In multiple campaign appearances President Obama has chortled some variation of "bin Laden is dead and Al Queda is on it's heels." This continued even after the attack in Libya left our Ambassador and three other Americans dead. The rhetoric changed on Wednesday following the presidential debate where Obama made misleading claims about the Benghazi incident as an act of terror (see below). However, even on Wednesday Obama dragged bin Laden's body into his speeches but dropped the reference to Al Queda.
We also learned Wednesday of a foiled plot by a young man from Bangladesh who admitted he was an admirer of Osama bin Laden and came here to establish an al Queda terrorist cell and "wage jihad" with a truck bomb in New York City.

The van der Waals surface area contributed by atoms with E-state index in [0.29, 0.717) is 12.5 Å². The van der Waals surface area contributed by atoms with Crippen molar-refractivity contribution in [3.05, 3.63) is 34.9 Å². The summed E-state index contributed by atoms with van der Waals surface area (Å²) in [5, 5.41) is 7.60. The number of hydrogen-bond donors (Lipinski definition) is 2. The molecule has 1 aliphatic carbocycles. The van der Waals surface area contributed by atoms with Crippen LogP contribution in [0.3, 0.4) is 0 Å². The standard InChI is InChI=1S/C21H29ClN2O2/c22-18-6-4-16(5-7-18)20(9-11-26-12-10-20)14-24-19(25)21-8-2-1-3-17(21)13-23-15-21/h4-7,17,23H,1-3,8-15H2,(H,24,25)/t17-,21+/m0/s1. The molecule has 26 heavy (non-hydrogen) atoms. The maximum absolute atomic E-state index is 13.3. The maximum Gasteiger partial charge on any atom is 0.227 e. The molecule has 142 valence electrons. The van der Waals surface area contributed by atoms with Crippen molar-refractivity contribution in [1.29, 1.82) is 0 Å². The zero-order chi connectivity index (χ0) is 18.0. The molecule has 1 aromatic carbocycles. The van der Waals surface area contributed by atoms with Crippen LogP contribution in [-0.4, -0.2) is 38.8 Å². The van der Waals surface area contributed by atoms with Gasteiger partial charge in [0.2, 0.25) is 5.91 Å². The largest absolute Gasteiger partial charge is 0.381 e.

During a July 5 phone call to an FBI informant, Nafis said he came here to wage "jihad," according to the criminal complaint. He told the informant he admired "Sheik 'O'" and read a magazine he referred to as "I," apparently referring to Osama bin Laden and the al-Qaeda magazine Inspire. He also said he was in contact with another person in the United States and a "brother" in Bangladesh. In subsequent recorded calls during the next 10 days, some of them with an undercover FBI agent, Nafis said he "had contacts with al-Qaeda members overseas who could assist the group," according to the criminal complaint. In late July, Nafis met another undercover agent in Central Park and said he "wished to launch a terrorist attack against the United States."So, as we have seen in the attack in Libya and the foiled plot in New York not only is Al Queda alive and well but the question should be asked whether Obama's repeated use of bin Laden's death as a campaign slogan might actually be putting American lives in danger!